Transport Packaging: First, Let's Define Sustainable

Transport Packaging: First, Let's Define Sustainable

Let's forget about mandates and think about continuous improvement.

During January's material handling extravaganza, ProMat, I spoke with a number of folks involved with, or sustained by, transport packaging. Looking over my notes I see that virtually all of them mentioned sustainability, the big buzzword in the transport packaging world these days.

Not a few were confused by, and concerned with, Wal-Mart's formulas for getting points, or not getting points, on its packaging scorecard. The goal at the end of the game for Wal-Mart is a 5% reduction of its packaging material by 2013. Its 60,000 suppliers will start being scored about a year from now.

Like asking someone what is their favorite tune, sustainability has various definitions and meanings. (A side issue in this drive for sustainability is the growing interest in products that have been around for a long time. I'll address that issue in the future. I just wanted to plant a seed.)

Let's forget about mandates and think about continuous improvement. First, let's see if we can find a definition for sustainability or sustainable packaging. Something we all can understand. One of the better places to start looking for a definition is the website for the Sustainable Packaging Coalition (www.sustainablepackaging.org). There, you can find no fewer than three sizes of definitions. It's kind of like going to Starbucks and asking for a cup of coffee—tall, grande or venti?

The coalition's nine-page version is, obviously, most comprehensive and includes a cool cradle-to-cradle diagram, which is worth an additional thousand words. It can also make your ears ring a bit. The tall, er, small, definition, which takes up nearly a page, outlines criteria and objectives, and is probably what many people are looking for, and can give you a comforting little buzz.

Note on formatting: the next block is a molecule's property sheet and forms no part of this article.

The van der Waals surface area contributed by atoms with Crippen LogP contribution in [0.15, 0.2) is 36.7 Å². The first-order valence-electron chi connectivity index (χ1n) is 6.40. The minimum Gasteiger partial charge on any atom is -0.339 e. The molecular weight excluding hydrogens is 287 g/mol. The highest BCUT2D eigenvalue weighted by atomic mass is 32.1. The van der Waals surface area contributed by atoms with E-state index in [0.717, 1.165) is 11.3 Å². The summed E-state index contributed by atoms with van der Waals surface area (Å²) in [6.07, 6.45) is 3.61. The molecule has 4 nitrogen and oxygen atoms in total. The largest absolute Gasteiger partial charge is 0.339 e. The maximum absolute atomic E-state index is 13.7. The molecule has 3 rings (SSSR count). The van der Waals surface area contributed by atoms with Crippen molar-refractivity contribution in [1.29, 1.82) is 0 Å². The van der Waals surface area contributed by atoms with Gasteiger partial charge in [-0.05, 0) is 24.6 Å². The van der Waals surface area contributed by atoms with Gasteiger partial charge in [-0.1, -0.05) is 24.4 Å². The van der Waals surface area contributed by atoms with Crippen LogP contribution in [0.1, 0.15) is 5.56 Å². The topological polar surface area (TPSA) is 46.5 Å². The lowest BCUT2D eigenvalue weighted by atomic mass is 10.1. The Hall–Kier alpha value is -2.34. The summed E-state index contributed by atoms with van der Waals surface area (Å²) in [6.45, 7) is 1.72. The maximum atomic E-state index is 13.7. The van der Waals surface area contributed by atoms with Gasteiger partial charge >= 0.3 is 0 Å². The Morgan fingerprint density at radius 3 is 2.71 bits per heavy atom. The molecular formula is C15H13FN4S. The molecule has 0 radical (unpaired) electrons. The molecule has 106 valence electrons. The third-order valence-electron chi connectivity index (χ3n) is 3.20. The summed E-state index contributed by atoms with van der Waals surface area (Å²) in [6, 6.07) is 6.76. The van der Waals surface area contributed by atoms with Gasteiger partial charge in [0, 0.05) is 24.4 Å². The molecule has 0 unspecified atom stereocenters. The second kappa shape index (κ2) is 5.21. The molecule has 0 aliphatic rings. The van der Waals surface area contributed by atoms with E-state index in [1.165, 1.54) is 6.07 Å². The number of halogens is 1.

As one of the coalition's definitions of sustainability points out, "[the definition must] blend objectives with business considerations and strategies that address the environmental concerns related to the life cycle of packaging."

Edited and not listed in order of priority, here's my even smaller version of the coalition's definitions, or criteria, for sustainable packaging material:

  • Beneficial, safe and healthy for individuals and communities throughout its life cycle;
  • Meets market criteria for performance, cost;
  • Sourced, manufactured, transported and recycled using renewable energy;
  • Maximizes use of renewable or recycled source material;
  • Manufactured using clean production technologies and best practices;
  • Made from material healthy in all probable end-of-life scenarios;
  • Physically designed to optimize material and energy;
  • Effectively recovered and utilized in biological and industrial cradle-to-cradle cycles.

The coalition's worthy vision seems like a near-impossible order to fulfill. It does, however, resolve a problem that I have with many definitions of "sustainable," that we must hang on to what we have. I think a more appropriate goal, or definition, might be to go beyond the level of what we have, to achieve what is actually needed.

Clyde Witt has been reporting on transport packaging issues and trends for more than 20 years.

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